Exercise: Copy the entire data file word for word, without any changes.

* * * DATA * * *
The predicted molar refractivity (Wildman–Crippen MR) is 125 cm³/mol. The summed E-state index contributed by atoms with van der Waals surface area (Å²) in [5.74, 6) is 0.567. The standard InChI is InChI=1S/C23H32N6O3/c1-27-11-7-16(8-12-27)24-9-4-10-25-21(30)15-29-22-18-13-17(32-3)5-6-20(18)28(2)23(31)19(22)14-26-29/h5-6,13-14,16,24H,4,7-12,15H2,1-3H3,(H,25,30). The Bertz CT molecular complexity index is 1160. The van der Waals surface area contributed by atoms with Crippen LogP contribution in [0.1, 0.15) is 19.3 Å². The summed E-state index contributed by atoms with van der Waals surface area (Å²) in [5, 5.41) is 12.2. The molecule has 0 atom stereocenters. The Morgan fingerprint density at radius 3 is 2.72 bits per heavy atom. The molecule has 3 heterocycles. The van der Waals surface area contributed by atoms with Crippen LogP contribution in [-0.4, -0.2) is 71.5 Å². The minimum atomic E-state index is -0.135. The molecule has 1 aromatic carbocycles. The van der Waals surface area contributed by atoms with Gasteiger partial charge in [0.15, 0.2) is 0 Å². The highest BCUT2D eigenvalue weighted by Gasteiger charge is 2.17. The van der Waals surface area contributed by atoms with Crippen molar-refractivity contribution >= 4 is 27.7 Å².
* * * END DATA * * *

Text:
The predicted molar refractivity (Wildman–Crippen MR) is 125 cm³/mol. The summed E-state index contributed by atoms with van der Waals surface area (Å²) in [5.74, 6) is 0.567. The standard InChI is InChI=1S/C23H32N6O3/c1-27-11-7-16(8-12-27)24-9-4-10-25-21(30)15-29-22-18-13-17(32-3)5-6-20(18)28(2)23(31)19(22)14-26-29/h5-6,13-14,16,24H,4,7-12,15H2,1-3H3,(H,25,30). The Bertz CT molecular complexity index is 1160. The van der Waals surface area contributed by atoms with Crippen LogP contribution in [0.1, 0.15) is 19.3 Å². The summed E-state index contributed by atoms with van der Waals surface area (Å²) in [5, 5.41) is 12.2. The molecule has 0 atom stereocenters. The Morgan fingerprint density at radius 3 is 2.72 bits per heavy atom. The molecule has 3 heterocycles. The van der Waals surface area contributed by atoms with Crippen LogP contribution in [-0.4, -0.2) is 71.5 Å². The minimum atomic E-state index is -0.135. The molecule has 1 aromatic carbocycles. The van der Waals surface area contributed by atoms with Gasteiger partial charge in [0.15, 0.2) is 0 Å². The highest BCUT2D eigenvalue weighted by Gasteiger charge is 2.17. The van der Waals surface area contributed by atoms with Crippen molar-refractivity contribution >= 4 is 27.7 Å².